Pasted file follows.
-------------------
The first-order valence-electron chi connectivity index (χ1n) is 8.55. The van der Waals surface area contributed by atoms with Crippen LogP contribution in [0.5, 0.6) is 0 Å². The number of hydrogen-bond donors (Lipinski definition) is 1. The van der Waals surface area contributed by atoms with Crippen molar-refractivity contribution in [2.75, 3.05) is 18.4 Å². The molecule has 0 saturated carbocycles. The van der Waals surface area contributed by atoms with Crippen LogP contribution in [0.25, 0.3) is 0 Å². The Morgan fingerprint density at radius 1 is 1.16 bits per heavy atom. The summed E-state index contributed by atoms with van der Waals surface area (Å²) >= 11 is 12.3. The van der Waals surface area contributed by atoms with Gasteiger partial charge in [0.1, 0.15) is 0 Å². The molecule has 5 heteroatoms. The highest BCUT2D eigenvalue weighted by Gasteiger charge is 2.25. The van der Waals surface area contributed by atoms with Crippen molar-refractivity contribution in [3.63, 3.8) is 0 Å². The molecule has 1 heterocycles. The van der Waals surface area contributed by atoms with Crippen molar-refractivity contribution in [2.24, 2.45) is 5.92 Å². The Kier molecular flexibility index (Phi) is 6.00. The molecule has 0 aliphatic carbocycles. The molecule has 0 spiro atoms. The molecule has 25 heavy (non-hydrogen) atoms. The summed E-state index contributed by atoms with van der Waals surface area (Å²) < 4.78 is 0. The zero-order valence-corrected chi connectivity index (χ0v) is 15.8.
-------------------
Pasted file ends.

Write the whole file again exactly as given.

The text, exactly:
The first-order valence-electron chi connectivity index (χ1n) is 8.55. The van der Waals surface area contributed by atoms with Crippen LogP contribution in [0.5, 0.6) is 0 Å². The number of hydrogen-bond donors (Lipinski definition) is 1. The van der Waals surface area contributed by atoms with Crippen molar-refractivity contribution in [2.75, 3.05) is 18.4 Å². The molecule has 0 saturated carbocycles. The van der Waals surface area contributed by atoms with Crippen LogP contribution in [0.25, 0.3) is 0 Å². The Morgan fingerprint density at radius 1 is 1.16 bits per heavy atom. The summed E-state index contributed by atoms with van der Waals surface area (Å²) >= 11 is 12.3. The van der Waals surface area contributed by atoms with Gasteiger partial charge in [0.1, 0.15) is 0 Å². The molecule has 5 heteroatoms. The highest BCUT2D eigenvalue weighted by Gasteiger charge is 2.25. The van der Waals surface area contributed by atoms with Crippen molar-refractivity contribution in [3.63, 3.8) is 0 Å². The molecule has 1 heterocycles. The van der Waals surface area contributed by atoms with Crippen molar-refractivity contribution in [2.24, 2.45) is 5.92 Å². The Kier molecular flexibility index (Phi) is 6.00. The molecule has 0 aliphatic carbocycles. The molecule has 0 spiro atoms. The molecule has 25 heavy (non-hydrogen) atoms. The summed E-state index contributed by atoms with van der Waals surface area (Å²) < 4.78 is 0. The zero-order valence-corrected chi connectivity index (χ0v) is 15.8.